Fresh bid to end Russia and Japan's territorial row
Sergey Lavrov is in Japan with the aim of improving relations, which have been rocky for decades. The territorial dispute between the two countries tops the agenda, ahead of economic ties and improving trade relations.
The Kuril Islands became Russian territory at the end of the Second World War. Since then Japan has been demanding the return of the islands. Russia’s stance is firm. Moscow insists the issue has been definitely resolved and cannot be reviewed.
During the meeting the two sides also expressed their mutual interest in developing co-operation between the two countries.
Meanwhile, former Russian Deputy Foreign Minister, Georgy Kunadze, said that without an internationally agreed border, it is difficult to see how the two sides will reach a compromise over the Kuril Islands.
“The absence of a peace treaty means that there is no mutually agreed and internationally recognised border between the two sovereign states. Obviously, it would be much better if we had this treaty and if we managed to resolve the controversy. As it is now, I cannot think of any Japanese government that is strong enough to drop these demands all together, and I cannot think of any Russian government which is crazy enough just to give away the islands,” he said.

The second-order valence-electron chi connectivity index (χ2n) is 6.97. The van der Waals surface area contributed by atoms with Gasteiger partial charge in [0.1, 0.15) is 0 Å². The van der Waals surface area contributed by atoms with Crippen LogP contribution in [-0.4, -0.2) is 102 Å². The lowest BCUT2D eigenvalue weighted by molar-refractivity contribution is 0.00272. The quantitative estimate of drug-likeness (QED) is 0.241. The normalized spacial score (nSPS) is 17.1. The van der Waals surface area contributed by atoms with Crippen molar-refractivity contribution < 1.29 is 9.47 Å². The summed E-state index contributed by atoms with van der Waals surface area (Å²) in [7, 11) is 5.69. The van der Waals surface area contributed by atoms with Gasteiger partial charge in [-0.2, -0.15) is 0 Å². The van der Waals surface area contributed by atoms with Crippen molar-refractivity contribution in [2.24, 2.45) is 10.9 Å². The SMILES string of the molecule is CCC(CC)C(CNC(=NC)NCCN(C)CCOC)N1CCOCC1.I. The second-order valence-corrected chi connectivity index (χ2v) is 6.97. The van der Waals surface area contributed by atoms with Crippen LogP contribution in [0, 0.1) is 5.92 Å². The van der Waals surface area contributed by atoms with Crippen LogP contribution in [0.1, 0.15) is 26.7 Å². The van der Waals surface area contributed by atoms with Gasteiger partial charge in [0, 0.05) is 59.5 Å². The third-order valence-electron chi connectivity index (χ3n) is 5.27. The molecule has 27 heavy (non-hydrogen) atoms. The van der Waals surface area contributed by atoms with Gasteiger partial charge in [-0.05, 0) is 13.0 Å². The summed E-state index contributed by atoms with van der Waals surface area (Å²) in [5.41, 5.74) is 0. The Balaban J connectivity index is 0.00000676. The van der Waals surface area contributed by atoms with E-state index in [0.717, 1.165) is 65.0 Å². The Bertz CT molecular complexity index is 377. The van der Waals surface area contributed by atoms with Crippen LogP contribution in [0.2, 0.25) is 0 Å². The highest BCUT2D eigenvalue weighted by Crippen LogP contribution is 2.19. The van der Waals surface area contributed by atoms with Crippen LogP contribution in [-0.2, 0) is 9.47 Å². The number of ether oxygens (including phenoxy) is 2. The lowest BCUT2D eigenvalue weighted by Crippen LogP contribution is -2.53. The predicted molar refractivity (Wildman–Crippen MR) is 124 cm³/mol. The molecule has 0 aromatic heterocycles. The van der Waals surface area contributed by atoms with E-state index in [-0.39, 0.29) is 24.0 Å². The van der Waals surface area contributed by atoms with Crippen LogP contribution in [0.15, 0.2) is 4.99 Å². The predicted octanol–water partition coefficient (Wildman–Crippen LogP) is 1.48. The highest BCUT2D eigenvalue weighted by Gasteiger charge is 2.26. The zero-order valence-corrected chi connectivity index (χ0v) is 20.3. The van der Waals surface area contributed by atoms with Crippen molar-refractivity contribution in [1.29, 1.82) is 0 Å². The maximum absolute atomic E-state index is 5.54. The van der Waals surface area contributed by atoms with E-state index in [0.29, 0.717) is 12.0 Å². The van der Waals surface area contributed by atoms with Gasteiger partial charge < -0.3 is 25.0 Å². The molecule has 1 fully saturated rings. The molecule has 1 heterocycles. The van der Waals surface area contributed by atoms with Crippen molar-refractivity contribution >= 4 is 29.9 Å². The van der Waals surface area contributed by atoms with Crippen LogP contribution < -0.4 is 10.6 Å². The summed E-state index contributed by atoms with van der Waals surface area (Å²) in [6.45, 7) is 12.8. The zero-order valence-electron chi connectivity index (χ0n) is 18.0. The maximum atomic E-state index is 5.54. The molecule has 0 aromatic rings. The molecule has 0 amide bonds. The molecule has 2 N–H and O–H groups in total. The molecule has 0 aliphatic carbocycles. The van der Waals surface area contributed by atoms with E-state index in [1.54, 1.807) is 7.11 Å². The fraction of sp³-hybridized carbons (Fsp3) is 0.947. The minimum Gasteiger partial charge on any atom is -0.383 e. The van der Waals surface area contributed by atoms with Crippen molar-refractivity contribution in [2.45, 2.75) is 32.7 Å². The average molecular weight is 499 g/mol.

Vasily Perfiliev from Japan Today magazine believes the deadlocked territorial row over the Kuril Islands has great political and strategic implications, yet has little impact on commercial ties. “Although the territorial dispute does affect economic ties, private investments always go where the environment is good. So if the investment climate in Siberia and the Far East and throughout Russia in general is favourable for Japanese investors they will definitely come here,” he stressed.